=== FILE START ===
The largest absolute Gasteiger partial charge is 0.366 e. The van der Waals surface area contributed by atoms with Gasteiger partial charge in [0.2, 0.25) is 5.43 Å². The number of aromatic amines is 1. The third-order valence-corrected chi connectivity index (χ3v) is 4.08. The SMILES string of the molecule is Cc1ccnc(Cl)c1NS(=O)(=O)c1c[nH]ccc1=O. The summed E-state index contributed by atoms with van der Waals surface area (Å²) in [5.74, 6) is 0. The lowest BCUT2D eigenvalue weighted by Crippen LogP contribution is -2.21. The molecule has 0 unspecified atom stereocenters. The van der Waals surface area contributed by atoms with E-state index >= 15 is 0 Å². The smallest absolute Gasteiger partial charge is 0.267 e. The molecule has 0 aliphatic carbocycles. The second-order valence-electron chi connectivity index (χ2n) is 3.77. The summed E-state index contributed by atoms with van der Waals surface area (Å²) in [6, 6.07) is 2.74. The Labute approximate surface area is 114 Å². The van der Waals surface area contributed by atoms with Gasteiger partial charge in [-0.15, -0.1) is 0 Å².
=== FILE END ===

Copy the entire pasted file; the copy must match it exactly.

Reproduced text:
The largest absolute Gasteiger partial charge is 0.366 e. The van der Waals surface area contributed by atoms with Gasteiger partial charge in [0.2, 0.25) is 5.43 Å². The number of aromatic amines is 1. The third-order valence-corrected chi connectivity index (χ3v) is 4.08. The SMILES string of the molecule is Cc1ccnc(Cl)c1NS(=O)(=O)c1c[nH]ccc1=O. The summed E-state index contributed by atoms with van der Waals surface area (Å²) in [5.74, 6) is 0. The lowest BCUT2D eigenvalue weighted by Crippen LogP contribution is -2.21. The molecule has 0 unspecified atom stereocenters. The van der Waals surface area contributed by atoms with E-state index >= 15 is 0 Å². The smallest absolute Gasteiger partial charge is 0.267 e. The molecule has 0 aliphatic carbocycles. The second-order valence-electron chi connectivity index (χ2n) is 3.77. The summed E-state index contributed by atoms with van der Waals surface area (Å²) in [6, 6.07) is 2.74. The Labute approximate surface area is 114 Å². The van der Waals surface area contributed by atoms with Gasteiger partial charge in [-0.15, -0.1) is 0 Å².